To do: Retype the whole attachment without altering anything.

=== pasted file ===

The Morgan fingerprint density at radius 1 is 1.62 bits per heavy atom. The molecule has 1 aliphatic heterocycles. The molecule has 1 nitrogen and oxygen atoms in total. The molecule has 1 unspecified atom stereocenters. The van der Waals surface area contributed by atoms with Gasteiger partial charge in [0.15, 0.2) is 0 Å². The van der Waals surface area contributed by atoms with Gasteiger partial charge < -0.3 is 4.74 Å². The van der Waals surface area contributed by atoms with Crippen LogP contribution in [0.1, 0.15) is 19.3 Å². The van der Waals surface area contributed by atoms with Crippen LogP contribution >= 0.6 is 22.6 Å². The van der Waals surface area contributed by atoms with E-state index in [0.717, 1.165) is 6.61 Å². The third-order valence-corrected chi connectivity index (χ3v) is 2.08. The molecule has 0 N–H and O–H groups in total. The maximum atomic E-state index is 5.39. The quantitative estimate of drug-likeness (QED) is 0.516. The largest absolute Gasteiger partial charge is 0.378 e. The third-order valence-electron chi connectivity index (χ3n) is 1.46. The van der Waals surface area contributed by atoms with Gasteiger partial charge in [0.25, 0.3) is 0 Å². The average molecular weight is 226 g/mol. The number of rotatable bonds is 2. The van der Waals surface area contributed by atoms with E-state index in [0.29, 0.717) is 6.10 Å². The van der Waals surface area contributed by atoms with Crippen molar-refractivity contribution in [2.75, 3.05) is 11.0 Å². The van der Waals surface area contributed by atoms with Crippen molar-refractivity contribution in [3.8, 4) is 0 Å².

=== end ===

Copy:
The Morgan fingerprint density at radius 1 is 1.62 bits per heavy atom. The molecule has 1 aliphatic heterocycles. The molecule has 1 nitrogen and oxygen atoms in total. The molecule has 1 unspecified atom stereocenters. The van der Waals surface area contributed by atoms with Gasteiger partial charge in [0.15, 0.2) is 0 Å². The van der Waals surface area contributed by atoms with Gasteiger partial charge < -0.3 is 4.74 Å². The van der Waals surface area contributed by atoms with Crippen LogP contribution in [0.1, 0.15) is 19.3 Å². The van der Waals surface area contributed by atoms with Crippen LogP contribution >= 0.6 is 22.6 Å². The van der Waals surface area contributed by atoms with E-state index in [0.717, 1.165) is 6.61 Å². The third-order valence-corrected chi connectivity index (χ3v) is 2.08. The molecule has 0 N–H and O–H groups in total. The maximum atomic E-state index is 5.39. The quantitative estimate of drug-likeness (QED) is 0.516. The largest absolute Gasteiger partial charge is 0.378 e. The third-order valence-electron chi connectivity index (χ3n) is 1.46. The van der Waals surface area contributed by atoms with Gasteiger partial charge in [0.25, 0.3) is 0 Å². The average molecular weight is 226 g/mol. The number of rotatable bonds is 2. The van der Waals surface area contributed by atoms with E-state index in [0.29, 0.717) is 6.10 Å². The van der Waals surface area contributed by atoms with Crippen molar-refractivity contribution in [2.75, 3.05) is 11.0 Å². The van der Waals surface area contributed by atoms with Crippen molar-refractivity contribution in [3.8, 4) is 0 Å².